PROVO — Most students at Brigham Young University are members of The Church of Jesus Christ of Latter-day Saints, but the small group who is not have resources to practice their religion throughout Utah Valley.
There are more than 25 different faiths in Utah Valley alone, and many of them are represented at BYU. According to 2012 statistics, 1.4 percent of BYU students are not LDS. That is about 450 students who walk around campus daily.
Some may wonder why a student would attend a university for a religion that is not their own. Many of those non-LDS students attend BYU because of desirable aspects unrelated to religion, like affordable tuition, quality of education and the Honor Code.
“I chose BYU for the education, for the tuition and the fact that the Honor Code is in place,” said Conner Knier, a pre-med student from Chicago and a member of the Catholic faith. “A lot of places might have rules. I know where my sister goes to school there’s an honor code, but no one follows it. For a place like this, where it’s enforced and people actually follow it, it’s good and kind of reassuring.”
Other students have chosen to attend BYU because of the excellent athletic teams and programs that the school has to offer.
“I run cross country and track here, and so that was a big draw for me initially,” said Conner Peloquin, a senior majoring in marketing and a member of the Catholic faith. “It was a really big differentiator for me because the track and cross country programs here are really elite.”
Because other religions are in the minority, it allows those of other faiths the opportunity to clear up religious misconceptions about their faiths and to share their beliefs with other students. One student uses the chance to say the opening prayer before class as an opportunity to share his Muslim beliefs with his fellow classmates.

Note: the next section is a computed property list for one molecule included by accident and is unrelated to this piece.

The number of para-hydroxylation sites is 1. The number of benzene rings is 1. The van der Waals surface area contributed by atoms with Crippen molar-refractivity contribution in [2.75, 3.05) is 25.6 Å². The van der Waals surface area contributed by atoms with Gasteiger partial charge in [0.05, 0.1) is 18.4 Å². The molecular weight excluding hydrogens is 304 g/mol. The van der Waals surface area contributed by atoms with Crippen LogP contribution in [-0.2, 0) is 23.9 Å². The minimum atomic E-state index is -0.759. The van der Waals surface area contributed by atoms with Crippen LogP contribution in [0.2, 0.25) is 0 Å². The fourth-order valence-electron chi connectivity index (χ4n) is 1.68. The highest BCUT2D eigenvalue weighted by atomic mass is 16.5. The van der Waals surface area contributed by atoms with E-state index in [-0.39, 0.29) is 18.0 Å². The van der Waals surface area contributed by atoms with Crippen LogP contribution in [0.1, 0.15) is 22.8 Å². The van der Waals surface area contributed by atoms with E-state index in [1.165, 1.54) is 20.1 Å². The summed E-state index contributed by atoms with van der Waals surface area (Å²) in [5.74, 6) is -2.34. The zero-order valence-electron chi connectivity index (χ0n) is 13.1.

“During the start of the class they ask for a prayer, (and) I usually volunteer,” said Hammad Javed, a sophomore from Pakistan majoring in electrical engineering. “I volunteered yesterday, and I just recited the words from the Quran, and everybody just looked around. When I sat down like three people around me said, ‘That was really cool,’ so it’s kind of nice. We aren’t really different as human beings, it’s just we grew up in completely different places with completely separate religions. There are a lot of common things between the religions, but still there’s that difference.”
Utah Valley University opened a reflection center on campus this semester for students, faculty and the community to use to reflect, meditate and pray.
“It’s called the reflection center; probably in a private school it would be called a chapel,” said Linda P. Walton, president of the Utah Valley Ministerial Association. “It’s a 2,000-square-foot room divided into three sections. There’s a silent mediation or prayer room; there is a room for people who may pray out loud; and then there’s the third area, which is a library and a meeting room for small groups. If you have Muslim students, they have specified times when they pray during the day, and probably two or three of those times are when they’re at school. So they can use the reflection center for that.”
BYU does not currently have any place like this on campus, but some students believe the university could benefit from it.
“I think a reflection center on BYU campus would be beneficial in the sense that we get a place to pray but also in the sense that people from different religions can interact and you can find people who are essentially non-Mormons,” Javed said. “So that would be kind of a cool place.”
The BYU Student Association currently provides places for non-LDS students to meet on campus, pray together and enjoy the company of others who share their faith and beliefs, including the Muslim Student Association and the Newman Catholic Student Club.
For more information regarding these religious clubs and other BYUSA clubs and organizations, visit https://byusa.byu.edu.